How to Accurately Determine Your Clients’ Home Tech Essentials
June 23, 2022
The world of home technology can seem confusing and often overwhelming. You’ve got a great client with a nice project, but do they need home technology? Of course they do, although they might not know it. How do you begin to help them explore their home tech essentials? What questions should you ask? What unexpected issues are you likely to run into? And how do you even begin to specify and coordinate technology into their project? Finally, where do you turn for help, and who do you trust to do the work?
How to Kick Things Off
It starts with simply getting to the truth. If you ask your clients what they want or need, they often say “nothing” or that they don’t know. We all know that’s not true. Long before they ever met you, they’ve been dreaming about this project, planning every detail, researching the internet and talking to friends. Maybe it’s because they’re concerned about their budget. All homeowners assume they will have costs incurred outside of your scope or that they will deal with themselves “later.” This may include window treatments, furniture and decor and yes, home electronics.
The reality is, home technology essentials need to be planned into the project up front. The biggest mistake you can make is to ignore technology and adhere to the common consumer myth, “Can’t everything can be done wirelessly?” The simple answer is NO! Modern technologies almost all require an internet connection, and ALL technology products require power, so you have to plan for these devices one way or another. Working technology into your upfront design plan, client expectations and budget is more important now than ever.
Home tech essentials fall neatly into four distinct categories. We typically refer to the first as the “foundation,” which includes the wiring infrastructure, network/wifi, and power management (remember, everything needs power). Let’s briefly review the other three and what you need to know to help your client explore.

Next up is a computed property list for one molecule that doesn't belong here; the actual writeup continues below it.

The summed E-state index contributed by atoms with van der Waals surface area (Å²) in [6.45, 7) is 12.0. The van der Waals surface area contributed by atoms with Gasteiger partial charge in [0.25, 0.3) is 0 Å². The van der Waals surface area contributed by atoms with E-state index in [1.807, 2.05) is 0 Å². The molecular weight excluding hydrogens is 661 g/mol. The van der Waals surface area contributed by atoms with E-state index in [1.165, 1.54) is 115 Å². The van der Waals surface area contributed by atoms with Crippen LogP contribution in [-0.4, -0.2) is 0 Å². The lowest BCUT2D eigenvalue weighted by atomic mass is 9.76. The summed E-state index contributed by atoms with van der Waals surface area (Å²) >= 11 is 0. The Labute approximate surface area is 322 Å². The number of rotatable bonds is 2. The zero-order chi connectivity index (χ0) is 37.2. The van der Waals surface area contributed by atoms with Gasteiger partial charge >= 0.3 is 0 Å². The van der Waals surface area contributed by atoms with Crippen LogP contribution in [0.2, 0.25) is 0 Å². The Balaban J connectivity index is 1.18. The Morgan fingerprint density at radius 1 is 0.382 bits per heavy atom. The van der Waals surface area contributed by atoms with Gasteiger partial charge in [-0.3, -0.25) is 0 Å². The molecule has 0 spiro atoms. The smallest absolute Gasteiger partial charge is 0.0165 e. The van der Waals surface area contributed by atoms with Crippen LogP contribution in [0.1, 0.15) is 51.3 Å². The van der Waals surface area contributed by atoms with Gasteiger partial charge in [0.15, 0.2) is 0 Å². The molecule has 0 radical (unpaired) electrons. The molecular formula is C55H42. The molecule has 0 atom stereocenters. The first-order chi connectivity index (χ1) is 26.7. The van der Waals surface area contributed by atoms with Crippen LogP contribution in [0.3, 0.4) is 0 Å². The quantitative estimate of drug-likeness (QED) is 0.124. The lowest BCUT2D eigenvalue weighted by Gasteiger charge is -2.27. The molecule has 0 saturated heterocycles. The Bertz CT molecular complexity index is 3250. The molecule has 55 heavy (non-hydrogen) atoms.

- “Home Security” includes the alarm system (burglar, fire/medical and life safety devices), camera surveillance and door locks. Does the client want to add cameras to the property at the front entry, garage drive or pool area to provide safety and security and deter intruders? If you’re moving a door or window or opening a wall, are you affecting an existing alarm contact, glass break or motion detector? Do you need to add any devices to the alarm system such as smoke or heat and carbon monoxide detectors that could be required by code, leak detectors or moisture sensors under sinks, toilets, washing machines, HVAC drain pans or those darn ice makers? How about adding an automatic water-shutoff valve to prevent damage in case of a leak? Finally, automatic door locks are an amazing addition to a home project. Your clients can manage access to the home via a simple keypad for family members, a cleaning person, nanny or sitter.
- Next is the “Environment.” This typically includes but is not limited to lighting fixtures and controls, motorized shades and drapes, climate controls and other related devices. Proper lighting creates an emotional connection to the space and defines the mood. Each space should include the appropriate recessed downlights and accent lights in conjunction with decorative fixtures we call “the jewelry of the house.” Lighting automation and controls combine to ensure beautiful “scenes” with the single press of a button in each space and also eliminate wall clutter, a modern design essential.
- Finally, “Home Entertainment” includes distributed whole-house music, television and media systems; private home theaters with immersive screens and enveloping multi-channel audio; and outdoor entertainment. The kitchen tends to be the central gathering place of the home, so don’t forget to add two to four speakers for music if that’s what your clients want. And while you’re at it, ask if they’d like you to add a speaker in the master shower.
Modern technology systems should be reliable, affordable, unobtrusive and simple to use. That’s where a home technology professional comes in to play. There are several great organizations that can help you select the right home technology professional with which to partner. Form a relationship with a CEDIA-certified integrator or a Home Technology Association professional who will be an asset on every project from initial consultation through implementation and completion. The right firm can help you qualify your clients and ultimately craft the appropriate solutions that fit the project, the space and the budget.
Helping your clients explore home technology is critical to the planning process. But remember, you don’t need to be the expert. There shouldn’t be anything standing in the way of upping your game as it relates to home technology. If you don’t pay attention, you just might be left wondering where all your new business went.
Jason Barth is principal and lead designer for The Premier Group, an Indianapolis-based high-end residential technology integrator. www.premier-group.com
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